Deep Level Impurities (fwd)

Jim McVittie mcvittie at cis.Stanford.EDU
Wed Nov 3 13:22:21 PST 2004


All,

THis is the reply I got from Baylor regarding deep level metal impurities 
such as Ni.

	Jim 

---------- Forwarded message ----------
Date: Mon, 20 Sep 2004 19:14:19 -1000
From: Baylor Triplett <baylortriplett at earthlink.net>
To: Jim McVittie <mcvittie at cis.Stanford.EDU>
Subject: Re: Deep Level Impurities

Jim,
     Deep levels are a problem...if they get into the wafer or more 
precisely    the channel. But, since the channel has gotten very shallow 
and CMOS processing has gotten very good....these impurities don't 
matter nearly as much as they used to. Just make sure the BACK side of 
the wafer is protected by oxide or nitride (preferably the latter) and 
keep the contamination away from wafers undergoing high temperature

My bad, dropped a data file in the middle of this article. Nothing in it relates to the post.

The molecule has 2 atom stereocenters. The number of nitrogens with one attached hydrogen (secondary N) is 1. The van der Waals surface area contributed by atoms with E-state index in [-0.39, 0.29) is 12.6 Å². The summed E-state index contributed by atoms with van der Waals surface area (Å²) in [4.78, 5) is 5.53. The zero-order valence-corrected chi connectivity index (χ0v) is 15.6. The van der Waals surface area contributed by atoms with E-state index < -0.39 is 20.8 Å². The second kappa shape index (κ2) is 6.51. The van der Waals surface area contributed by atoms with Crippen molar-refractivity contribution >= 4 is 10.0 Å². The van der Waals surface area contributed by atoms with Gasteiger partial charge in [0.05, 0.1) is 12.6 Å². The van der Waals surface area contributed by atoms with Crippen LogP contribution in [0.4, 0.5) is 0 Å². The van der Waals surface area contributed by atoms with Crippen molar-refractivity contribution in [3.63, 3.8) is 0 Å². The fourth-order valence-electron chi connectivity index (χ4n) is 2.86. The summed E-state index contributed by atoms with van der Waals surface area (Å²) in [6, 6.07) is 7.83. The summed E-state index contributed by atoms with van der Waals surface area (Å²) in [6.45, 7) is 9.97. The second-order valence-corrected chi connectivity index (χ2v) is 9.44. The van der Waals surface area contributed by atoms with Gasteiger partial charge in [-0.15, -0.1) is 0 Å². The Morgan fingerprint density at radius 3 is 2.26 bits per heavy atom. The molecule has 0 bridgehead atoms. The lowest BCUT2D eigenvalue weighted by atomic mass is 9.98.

processing like RTA anneals or dopant activation. This means cleaning 
the wafers before and after the sputtering step.
      By the way, Ni is a known problem if it gets into the wafer...but 
for Stanford yields...who cares whether the yield of research devices is 
85% or 95% 
      As far as Mn goes, I don't know whether it has a deep level or not 
but since it has d-band magnetism, I assume it does and thus is likely 
to be a problem like Cu, Ni, and Fe. Titanium is the only d band 
materials (with 0 d electrons) completely free of this problem.
                                                                               
Baylor
Jim McVittie wrote:

>Hi Baylor,
>
>We are planing on letting Ni and Co into our new sputtering tool. In 
>addition, I just got a request to deposit Al with a few % Mn. According to 
>Sze's book, Ni, Co and Mn all deep levels very near the mid-gap of Si. We 
>know that Ni and Co silcides are commonly used with CMOS. Do you know why 
>their deep levels are not a problem in CMOS? And does Mn behave the same 
>as Ni and Co.
>
>	Thanks,  Jim
>
>
>  
>





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